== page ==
Image credit: International IDEA
To mark the International Democracy Day commemorated annually on 15 September, International IDEA, together with Perludem—a leading civil society organisation based in Indonesia—organized the International Conference on “Reforming Political Party Finance Systems in Southeast Asia: Towards Greater Transparency and Accountability” on 13 September 2021.
The event brought together a number of global experts and regional practitioners to analyse and discuss the challenges of political party finance reform in Southeast Asia and strategies to improve the effectiveness of political finance systems in the region. The discussion was also informed by the findings of the latest report “Political Party Finance Reform in Southeast Asia” which was co-authored by International IDEA and launched in the margins of the event.
The event was opened by Ms Khoirunnisa Nur Agustyati (Executive Director of Perludem, Indonesia) and Ms Leena Rikkilä-Tamang (Regional Director for Asia and the Pacific, International IDEA), highlighting the importance of effective political finance regulations in any democracy. The report “Political Party Finance Reform in Southeast Asia”, launched at the event, is a first-of-its-kind to provide a thorough comparative assessment of political finance systems in Indonesia, Malaysia, the Philippines and Timor-Leste. The following panel discussion, moderated by Ms Khushbu Agrawal, Programme Officer at International IDEA, highlighted common political finance challenges in the region as well as provided good practices from other countries in order to mitigate corruption risks in the flow of money in politics.
Overall, the panelists agreed that whilst certain progress has been made in the region in order to improve transparency and accountability in political finance, problems persist when it comes to oversight capacity, as well as making political finance inclusive for women and other underrepresented groups. For example, Dr Andreas Ufen, Senior Research Fellow of the GIGA Institute for Asian Studies highlighted “Especially in hybrid regimes, the electoral contestation is very strong and at the same time democratic institutions, oversight agencies or courts, for example, are typically quite weak.”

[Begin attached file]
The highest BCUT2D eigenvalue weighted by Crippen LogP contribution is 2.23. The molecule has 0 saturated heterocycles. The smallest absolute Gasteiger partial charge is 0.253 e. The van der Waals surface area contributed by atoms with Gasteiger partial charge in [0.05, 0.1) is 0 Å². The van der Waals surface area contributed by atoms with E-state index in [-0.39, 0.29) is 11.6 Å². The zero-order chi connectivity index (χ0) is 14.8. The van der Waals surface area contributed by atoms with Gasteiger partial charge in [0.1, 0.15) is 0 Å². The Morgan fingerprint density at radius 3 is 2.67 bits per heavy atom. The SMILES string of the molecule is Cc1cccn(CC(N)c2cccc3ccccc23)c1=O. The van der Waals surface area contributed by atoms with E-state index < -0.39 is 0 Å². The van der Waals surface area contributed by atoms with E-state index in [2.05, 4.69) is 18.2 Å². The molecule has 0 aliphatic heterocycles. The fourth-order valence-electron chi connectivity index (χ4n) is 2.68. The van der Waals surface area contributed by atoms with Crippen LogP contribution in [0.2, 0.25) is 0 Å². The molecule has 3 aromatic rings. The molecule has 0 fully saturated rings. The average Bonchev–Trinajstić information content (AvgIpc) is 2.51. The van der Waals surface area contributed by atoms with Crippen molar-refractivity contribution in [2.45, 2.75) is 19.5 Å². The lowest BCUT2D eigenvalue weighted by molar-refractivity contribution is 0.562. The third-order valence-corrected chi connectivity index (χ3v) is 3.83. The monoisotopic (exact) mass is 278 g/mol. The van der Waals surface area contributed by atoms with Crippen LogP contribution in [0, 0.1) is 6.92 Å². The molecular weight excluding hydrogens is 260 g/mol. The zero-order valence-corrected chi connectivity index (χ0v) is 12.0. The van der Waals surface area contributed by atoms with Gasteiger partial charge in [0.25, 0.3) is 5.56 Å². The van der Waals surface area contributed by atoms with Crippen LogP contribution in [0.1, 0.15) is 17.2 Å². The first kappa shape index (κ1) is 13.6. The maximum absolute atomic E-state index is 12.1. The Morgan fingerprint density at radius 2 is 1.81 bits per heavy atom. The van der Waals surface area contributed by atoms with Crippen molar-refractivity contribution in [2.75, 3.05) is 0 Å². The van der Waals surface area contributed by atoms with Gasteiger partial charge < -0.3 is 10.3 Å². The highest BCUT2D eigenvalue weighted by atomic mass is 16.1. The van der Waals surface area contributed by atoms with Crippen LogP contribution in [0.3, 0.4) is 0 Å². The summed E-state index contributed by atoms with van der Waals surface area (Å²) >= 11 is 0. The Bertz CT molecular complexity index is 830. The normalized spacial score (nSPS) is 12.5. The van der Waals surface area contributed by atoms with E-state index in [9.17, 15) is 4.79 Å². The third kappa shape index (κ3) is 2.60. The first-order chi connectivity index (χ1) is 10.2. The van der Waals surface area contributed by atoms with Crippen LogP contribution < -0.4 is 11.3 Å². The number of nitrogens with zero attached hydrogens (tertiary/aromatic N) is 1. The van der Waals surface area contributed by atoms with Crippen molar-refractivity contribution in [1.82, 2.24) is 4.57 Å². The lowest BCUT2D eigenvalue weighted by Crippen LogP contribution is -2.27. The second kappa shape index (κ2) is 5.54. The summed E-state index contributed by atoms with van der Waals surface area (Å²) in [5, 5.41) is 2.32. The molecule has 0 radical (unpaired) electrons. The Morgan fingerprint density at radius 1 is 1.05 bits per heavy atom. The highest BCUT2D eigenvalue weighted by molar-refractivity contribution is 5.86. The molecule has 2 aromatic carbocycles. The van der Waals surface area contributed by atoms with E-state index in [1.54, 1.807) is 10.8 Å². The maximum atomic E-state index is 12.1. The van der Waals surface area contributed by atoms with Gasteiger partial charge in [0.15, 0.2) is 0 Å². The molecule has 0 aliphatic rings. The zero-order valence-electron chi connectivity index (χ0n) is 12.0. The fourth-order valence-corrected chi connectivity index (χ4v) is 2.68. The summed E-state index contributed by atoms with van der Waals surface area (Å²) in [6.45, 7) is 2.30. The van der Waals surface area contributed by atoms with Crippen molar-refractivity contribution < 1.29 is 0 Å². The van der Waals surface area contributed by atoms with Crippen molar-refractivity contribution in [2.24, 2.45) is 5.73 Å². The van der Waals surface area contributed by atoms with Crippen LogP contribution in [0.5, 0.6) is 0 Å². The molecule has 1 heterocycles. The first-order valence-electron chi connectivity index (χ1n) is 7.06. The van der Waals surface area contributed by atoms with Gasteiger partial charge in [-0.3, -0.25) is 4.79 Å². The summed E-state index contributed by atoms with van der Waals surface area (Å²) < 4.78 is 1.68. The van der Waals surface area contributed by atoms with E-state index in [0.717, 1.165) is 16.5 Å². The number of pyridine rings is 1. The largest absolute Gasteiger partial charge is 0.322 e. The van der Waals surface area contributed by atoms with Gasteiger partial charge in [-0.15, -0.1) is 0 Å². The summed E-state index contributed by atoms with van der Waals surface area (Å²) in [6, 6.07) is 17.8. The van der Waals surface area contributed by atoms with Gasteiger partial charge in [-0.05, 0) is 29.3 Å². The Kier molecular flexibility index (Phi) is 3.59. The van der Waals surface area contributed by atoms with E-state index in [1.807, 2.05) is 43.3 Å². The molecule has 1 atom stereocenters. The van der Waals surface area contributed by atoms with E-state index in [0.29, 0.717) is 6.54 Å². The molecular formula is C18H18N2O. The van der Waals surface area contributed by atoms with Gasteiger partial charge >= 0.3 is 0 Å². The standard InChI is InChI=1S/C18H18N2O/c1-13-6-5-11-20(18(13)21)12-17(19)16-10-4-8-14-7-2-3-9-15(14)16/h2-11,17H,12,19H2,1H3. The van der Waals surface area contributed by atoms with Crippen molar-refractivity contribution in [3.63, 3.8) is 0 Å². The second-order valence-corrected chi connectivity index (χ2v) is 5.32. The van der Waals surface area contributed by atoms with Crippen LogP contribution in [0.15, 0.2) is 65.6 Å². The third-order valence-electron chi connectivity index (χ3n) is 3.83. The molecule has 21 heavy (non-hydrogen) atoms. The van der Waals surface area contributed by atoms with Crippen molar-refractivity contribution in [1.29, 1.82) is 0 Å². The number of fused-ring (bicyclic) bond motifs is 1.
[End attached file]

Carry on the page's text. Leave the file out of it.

Dr Deasy Simandjuntak, Associate Fellow at the ISEAS-Yusof Ishak Institute also noted the close ties between political parties and business interests in the region, which are combined with weak oversight mechanisms increases the risk of corruption. While there is a case for increasing public funding for political parties in the region, she stated that “the most important thing is to ensure that there is accountability underpinned by thorough political finance oversight”, stressing that political finance reports need to be audited and made public for the scrutiny. She also stressed the need for regional inter-agency cooperation to strengthen the reform efforts.
Ms Rumbidzai Kandawasvika-Nhundu, Senior Advisor for Democracy and Inclusion at International IDEA, added that it is not sufficient to just increase public funding to political parties. To promote the inclusion of women and other underrepresented groups in politics, certain portions of public funding should be used to support the political participation of these groups. She added that much is to be gained in this respect in Southeast Asia.
Finally, Dr Yukihiko Hamada, Programme Manager of the Money in Politics programme at International IDEA, stressed the need to pay heed to emerging issues such as the regulation of third-party campaigning and political parties’ spending on online advertisements. In order to respond to today’s policy challenges, he added that political finance regulation needs to be placed in a much broader anti-corruption strategy that incorporates improved inter-agency cooperation.
This webinar was the first in a series of conferences to be organized by Perludem and its partners between the months of September and October, primarily to disseminate the findings of the country-specific papers focusing on Indonesia, Malaysia, the Philippines and Timor-Leste. Both the report “Political Finance Reform in Southeast Asia” and the recording of the event are now available online.